By the time it exploded, the Kakhovka dam had been under Russian control for more than 15 months. There is an abundance of evidence refuting Russia’s claims that the station was hit by Ukrainian missiles or artillery shelling. Experts conclude that an underground explosion was the most likely cause of the destruction that led to massive flooding and the suffering of thousands of Ukrainian civilians.
What did Putin’s press secretary say
Kremlin’s spokesman Dmitry Peskov falsely claimed that “Russian military infrastructure has never moved toward Western Europe, there has always been a movement in the opposite direction.”
Since Putin came to power in 2000, Russia has built dozens of new military bases and reinvigorated Soviet military installations along its borders with Western Europe. In 2014, Russia seized and began using several Ukrainian military bases in occupied Crimea and Donbas.
Russia used the war against Ukraine to push Moscow’s military power westward. In 2023, Russia began stationing tactical nuclear weapons in Belarus, which borders three NATO countries — Poland, Lithuania, and Latvia.
What did Putin’s defense minister say
Russian Defense Minister Sergey Shoigu claimed in February that the Ukraine Defense Contact Group, also known as the Ramstein Group, openly called on Ukraine to seize Russian territories.
A coalition of 54 countries allied to aid Ukraine’s fight against Russian aggression, the Ramstein Group did not call on Ukraine to occupy Russian territories. Indeed, the group introduced firm restrictions on targets of the heavy weapons they supplied, including a ban on striking internationally recognized Russian territory.
What did Putin’s foreign minister say
Russia’s Foreign Minister Sergei Lavrov went further in attacking the Ramstein Group, comparing it to “Napoleon... and Hitler,” and claiming the group’s goal is to eliminate the Russian people.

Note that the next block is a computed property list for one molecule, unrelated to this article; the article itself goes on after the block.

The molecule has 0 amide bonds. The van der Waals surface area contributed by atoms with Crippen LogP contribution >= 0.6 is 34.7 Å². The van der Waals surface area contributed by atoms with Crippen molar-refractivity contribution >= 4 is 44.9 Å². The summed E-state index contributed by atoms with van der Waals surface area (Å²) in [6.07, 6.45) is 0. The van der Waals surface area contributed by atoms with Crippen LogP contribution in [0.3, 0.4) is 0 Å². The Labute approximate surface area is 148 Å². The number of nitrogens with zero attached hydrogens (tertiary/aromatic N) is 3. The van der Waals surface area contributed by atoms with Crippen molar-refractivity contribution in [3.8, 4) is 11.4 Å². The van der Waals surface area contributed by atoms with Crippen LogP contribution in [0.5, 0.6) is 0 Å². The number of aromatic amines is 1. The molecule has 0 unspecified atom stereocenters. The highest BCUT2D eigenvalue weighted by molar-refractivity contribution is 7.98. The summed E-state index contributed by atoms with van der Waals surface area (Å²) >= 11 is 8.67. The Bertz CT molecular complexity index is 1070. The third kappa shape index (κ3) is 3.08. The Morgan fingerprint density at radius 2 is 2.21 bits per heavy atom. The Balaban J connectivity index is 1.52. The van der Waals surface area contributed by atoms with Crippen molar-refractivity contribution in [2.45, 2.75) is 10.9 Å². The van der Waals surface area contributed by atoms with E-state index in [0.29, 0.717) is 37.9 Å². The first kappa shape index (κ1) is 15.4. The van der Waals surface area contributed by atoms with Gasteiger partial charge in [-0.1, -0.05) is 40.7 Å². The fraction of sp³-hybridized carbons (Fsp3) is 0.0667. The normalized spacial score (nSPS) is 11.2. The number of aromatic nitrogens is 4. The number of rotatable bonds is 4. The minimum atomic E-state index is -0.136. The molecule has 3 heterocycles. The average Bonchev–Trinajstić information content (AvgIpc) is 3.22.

What did Putin’s journalists say
Columnist for Moskovsky Komsomolets, one of the oldest political newspapers in Russia, Dmitry Popov reported that “U.S. National Security Advisor Jake Sullivan ordered Ukraine to hit Crimea.”
Sullivan told CNN that the United States, by supplying weapons, does “not enable Ukraine with U.S. systems, Western systems, to attack Russia.” However, he noted, given that “Crimea is Ukraine,” the United States did “not place limitations on Ukraine being able to strike on its [own] territory within its internationally recognized borders.”
What did Putin’s textbooks say
Russian presidential rhetoric is often printed in textbooks used to teach revisionist history to students in schools and colleges, including in occupied Ukraine.
Russia’s two latest textbooks for contemporary Russian history and world history mirror Kremlin propaganda and disinformation.
One history textbook, for example, states that the United States is the main beneficiary of the Russian-Ukrainian war because America "managed to impose their expensive gas and other resources on Europe."
In fact, since Russia invaded Ukraine in February 2022, the share of American liquefied natural gas in European imports has been declining, according to Eurostat, the statistical office of the European Union.
“As for liquefied natural gas, Russia (18.1%) was the EU's second-largest supplier, behind the United States (48.6%), in the first quarter of 2022. Fast-forward to the first quarter of 2023, the share of Russia dropped by 4.9 pp. At the same time, the shares of Norway (+6.5 pp), Qatar, and Algeria (both +2.4 pp) all increased while the share of the United States dropped by 8.4 pp.”
Another chapter teaches that the United States is forcing Ukraine to fight the Russian invasion and that America “is determined to fight to the last Ukrainian.”
However, public opinion polls show that an overwhelming majority of Ukrainians believe that “victory” for the country means “the liberation of all its territories, including Crimea and occupied Donbas.” One survey showed that respondents’ confidence in victory is explained by "citizens' awareness of the high threat of extermination of the entire nation in the event of a military defeat."